In December 2004 Defendant told A.K. that he wanted to borrow $330,000 from him to refinance his office and personal residence. Defendant promised to give A.K. a mortgage on his office to secure the loan. Defendant falsely represented to A.K. that someone had agreed to purchase Defendant's office property for $385,000. Defendant knew full well that the offer had only been for $214,000 and had been made in September 2004 and was no longer on the table in December 2004. On December 28, 2004, Defendant sent an email to A.K. with a fraudulent mortgage. Defendant did not, as he claimed, possess the office property in fee simple or have title to it or possess a deed.

On March 8, 2005, Defendant sent an email to A.K. to further avoid detection of his scheme, apologizing for misinformation and various "untruths" about the 420 North property, but falsely told A.K. that the "net proceeds from the 420 North property were coupled with other monies and invested in other real estate....Once the property is sold your investment with interest will be returned to you..." In fact, as Defendant knew full well, the net proceeds from the 420 North property had not been invested in real estate but had been spent by him 15 months earlier.

The official charges in the July 28, 2006, corrected indictment were as follows: On or about January 13, 2005, in Coles County, in the Central District of Illinois, and elsewhere, Robert W. Taylor, (Also known as "Bear"), defendant herein, for the purpose of executing the scheme did cause to be transmitted in interstate and foreign commerce, by means of a wire communication, certain signs, signals, and sounds, that is, a wire transfer of $350,000 from a bank account in Germany under A.K.'s control to A.K.'s personal bank account at First Mid-Illinois Bank and Trust in Charleston, Illinois, $330,000 of which was transferred that same day to Defendant's Century 21 Bear Real Estate account at First Mid-Illinois Bank and Trust in Charleston, Illinois. In violation of Title 18, United States Code, Section 1343.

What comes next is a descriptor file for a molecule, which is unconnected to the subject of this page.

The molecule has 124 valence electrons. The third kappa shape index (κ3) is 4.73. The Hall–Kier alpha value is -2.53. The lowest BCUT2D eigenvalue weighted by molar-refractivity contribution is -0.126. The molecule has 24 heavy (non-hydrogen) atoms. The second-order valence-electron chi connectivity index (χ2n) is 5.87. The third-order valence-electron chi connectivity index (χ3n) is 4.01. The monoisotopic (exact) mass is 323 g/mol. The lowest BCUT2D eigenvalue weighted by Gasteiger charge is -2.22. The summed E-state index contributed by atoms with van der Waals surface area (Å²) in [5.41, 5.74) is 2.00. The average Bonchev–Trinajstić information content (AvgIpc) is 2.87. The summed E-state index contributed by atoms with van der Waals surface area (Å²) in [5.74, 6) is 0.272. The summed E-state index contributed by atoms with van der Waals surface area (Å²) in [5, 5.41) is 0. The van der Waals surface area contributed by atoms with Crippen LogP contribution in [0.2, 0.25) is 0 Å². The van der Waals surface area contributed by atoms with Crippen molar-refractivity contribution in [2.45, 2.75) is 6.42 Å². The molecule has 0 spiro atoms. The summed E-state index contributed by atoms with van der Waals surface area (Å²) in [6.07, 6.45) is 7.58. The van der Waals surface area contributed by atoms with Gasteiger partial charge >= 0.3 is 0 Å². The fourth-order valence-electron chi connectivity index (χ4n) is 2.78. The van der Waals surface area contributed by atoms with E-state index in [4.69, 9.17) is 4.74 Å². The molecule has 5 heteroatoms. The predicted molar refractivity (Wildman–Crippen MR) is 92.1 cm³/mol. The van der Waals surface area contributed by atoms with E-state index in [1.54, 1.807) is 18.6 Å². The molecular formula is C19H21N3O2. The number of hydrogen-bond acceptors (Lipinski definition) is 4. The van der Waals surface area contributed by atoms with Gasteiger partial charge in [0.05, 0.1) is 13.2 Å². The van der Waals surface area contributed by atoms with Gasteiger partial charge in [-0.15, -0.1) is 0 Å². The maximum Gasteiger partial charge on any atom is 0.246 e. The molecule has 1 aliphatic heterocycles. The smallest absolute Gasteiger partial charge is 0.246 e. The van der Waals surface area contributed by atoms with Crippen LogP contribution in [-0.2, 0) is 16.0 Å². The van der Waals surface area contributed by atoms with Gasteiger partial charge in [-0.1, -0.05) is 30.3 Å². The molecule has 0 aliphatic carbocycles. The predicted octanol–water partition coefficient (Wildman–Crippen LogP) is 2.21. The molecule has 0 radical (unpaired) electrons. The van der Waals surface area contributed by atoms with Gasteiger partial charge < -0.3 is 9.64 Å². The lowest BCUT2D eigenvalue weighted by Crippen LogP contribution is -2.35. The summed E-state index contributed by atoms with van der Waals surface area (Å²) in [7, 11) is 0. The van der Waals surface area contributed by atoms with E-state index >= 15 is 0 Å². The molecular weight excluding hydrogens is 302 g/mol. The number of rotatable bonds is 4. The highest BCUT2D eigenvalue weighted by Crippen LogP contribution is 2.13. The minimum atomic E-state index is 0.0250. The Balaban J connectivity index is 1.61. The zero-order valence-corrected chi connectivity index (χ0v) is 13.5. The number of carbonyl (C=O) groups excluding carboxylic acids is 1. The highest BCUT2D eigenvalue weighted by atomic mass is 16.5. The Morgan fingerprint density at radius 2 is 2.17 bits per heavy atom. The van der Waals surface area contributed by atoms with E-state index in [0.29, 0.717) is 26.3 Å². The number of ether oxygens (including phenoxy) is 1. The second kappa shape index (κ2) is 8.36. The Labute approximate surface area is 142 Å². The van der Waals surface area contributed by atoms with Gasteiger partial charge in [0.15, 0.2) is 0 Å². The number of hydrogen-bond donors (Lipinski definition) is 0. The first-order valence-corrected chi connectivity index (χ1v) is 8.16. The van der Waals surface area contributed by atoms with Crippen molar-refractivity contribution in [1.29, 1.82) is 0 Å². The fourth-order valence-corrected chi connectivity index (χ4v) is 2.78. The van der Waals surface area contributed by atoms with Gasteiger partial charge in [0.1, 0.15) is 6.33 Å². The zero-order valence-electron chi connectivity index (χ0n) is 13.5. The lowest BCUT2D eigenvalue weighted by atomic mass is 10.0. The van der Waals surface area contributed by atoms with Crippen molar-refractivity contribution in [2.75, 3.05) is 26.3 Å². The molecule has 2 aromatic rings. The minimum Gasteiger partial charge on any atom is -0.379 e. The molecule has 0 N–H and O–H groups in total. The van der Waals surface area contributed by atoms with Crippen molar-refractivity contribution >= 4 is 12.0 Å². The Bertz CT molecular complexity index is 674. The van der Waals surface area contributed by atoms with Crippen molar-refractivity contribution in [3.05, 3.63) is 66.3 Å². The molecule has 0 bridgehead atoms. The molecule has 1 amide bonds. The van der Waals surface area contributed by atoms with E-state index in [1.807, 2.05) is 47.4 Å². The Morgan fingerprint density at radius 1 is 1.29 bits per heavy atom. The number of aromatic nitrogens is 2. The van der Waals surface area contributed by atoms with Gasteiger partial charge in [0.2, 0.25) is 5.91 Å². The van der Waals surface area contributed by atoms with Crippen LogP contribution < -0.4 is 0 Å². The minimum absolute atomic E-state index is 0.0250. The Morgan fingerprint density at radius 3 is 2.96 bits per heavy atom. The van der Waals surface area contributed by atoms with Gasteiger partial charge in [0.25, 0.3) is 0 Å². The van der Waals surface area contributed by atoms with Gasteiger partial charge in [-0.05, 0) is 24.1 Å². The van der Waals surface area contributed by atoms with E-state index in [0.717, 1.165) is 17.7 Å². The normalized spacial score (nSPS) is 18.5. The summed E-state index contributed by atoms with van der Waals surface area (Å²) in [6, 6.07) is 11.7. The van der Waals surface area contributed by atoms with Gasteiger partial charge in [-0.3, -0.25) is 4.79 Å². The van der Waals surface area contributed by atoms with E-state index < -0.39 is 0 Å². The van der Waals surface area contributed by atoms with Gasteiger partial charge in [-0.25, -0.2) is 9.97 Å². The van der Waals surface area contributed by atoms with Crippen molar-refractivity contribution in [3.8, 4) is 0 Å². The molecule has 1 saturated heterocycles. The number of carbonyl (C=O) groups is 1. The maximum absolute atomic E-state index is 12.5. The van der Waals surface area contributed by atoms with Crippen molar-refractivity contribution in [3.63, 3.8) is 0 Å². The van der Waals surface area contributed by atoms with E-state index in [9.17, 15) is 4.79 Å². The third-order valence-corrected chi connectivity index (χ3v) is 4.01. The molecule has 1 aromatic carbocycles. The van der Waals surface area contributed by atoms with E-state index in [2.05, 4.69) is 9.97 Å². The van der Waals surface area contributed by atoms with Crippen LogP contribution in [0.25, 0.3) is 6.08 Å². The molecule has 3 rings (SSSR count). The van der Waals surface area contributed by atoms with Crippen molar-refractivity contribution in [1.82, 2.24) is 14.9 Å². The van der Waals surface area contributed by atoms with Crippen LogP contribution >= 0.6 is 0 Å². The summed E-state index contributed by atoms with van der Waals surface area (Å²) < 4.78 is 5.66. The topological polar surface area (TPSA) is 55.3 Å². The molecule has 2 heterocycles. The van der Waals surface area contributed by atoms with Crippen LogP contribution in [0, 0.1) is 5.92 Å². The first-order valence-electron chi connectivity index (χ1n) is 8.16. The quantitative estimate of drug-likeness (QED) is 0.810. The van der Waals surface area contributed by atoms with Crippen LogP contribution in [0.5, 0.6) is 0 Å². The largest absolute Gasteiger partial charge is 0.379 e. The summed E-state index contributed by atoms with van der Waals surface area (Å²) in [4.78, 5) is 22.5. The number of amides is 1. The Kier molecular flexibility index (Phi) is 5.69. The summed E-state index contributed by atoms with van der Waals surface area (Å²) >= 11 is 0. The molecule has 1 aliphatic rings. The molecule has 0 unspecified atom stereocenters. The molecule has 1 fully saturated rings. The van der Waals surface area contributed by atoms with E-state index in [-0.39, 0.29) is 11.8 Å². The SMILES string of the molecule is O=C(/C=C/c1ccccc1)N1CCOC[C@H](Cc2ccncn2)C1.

Count two:

On or about March 28, 2005, in Coles County, in the Central District of Illinois and elsewhere, Robert W. Taylor, for the purpose of executing the scheme did cause to be transmitted in interstate and foreign commerce, by means of a wire communication, certain signs, signals, and sounds, that is, an email message from Defendant in Charleston, Illinois to A.K. in Germany that falsely represented the net proceeds from the sale of 420 North property were invested in real estate. In violation of Title 18, United States Code, Section 1343.

History After Indictment

On June 8, 2006, Defendant was released on a $10,000 unsecured bond with no special conditions after appearing for arraignment before Magistrate Judge David G. Bernthal. Defendant hired private counsel William Tapella. On January 10, 2007, Tapella withdrew from representing Defendant. On January 25, 2007, Defendant informed the court he could retain counsel by the end of February. On February 28, 2007, Defendant told the court he had retained counsel. On April 10, 2007, Defendant appeared before Judge Bernthal and said he would represent himself. An arrest warrant for Defendant was also issued that day. On April 17, 2007, at Defendant's request, the Federal Defenders Office was appointed to represent him. On April 19, 2007, following a hearing, Judge Bernthal revoked Defendant's bond. On July 12, 2007, a superseding indictment was filed containing a third count that Defendant allegedly committed while out on bond for the first two counts.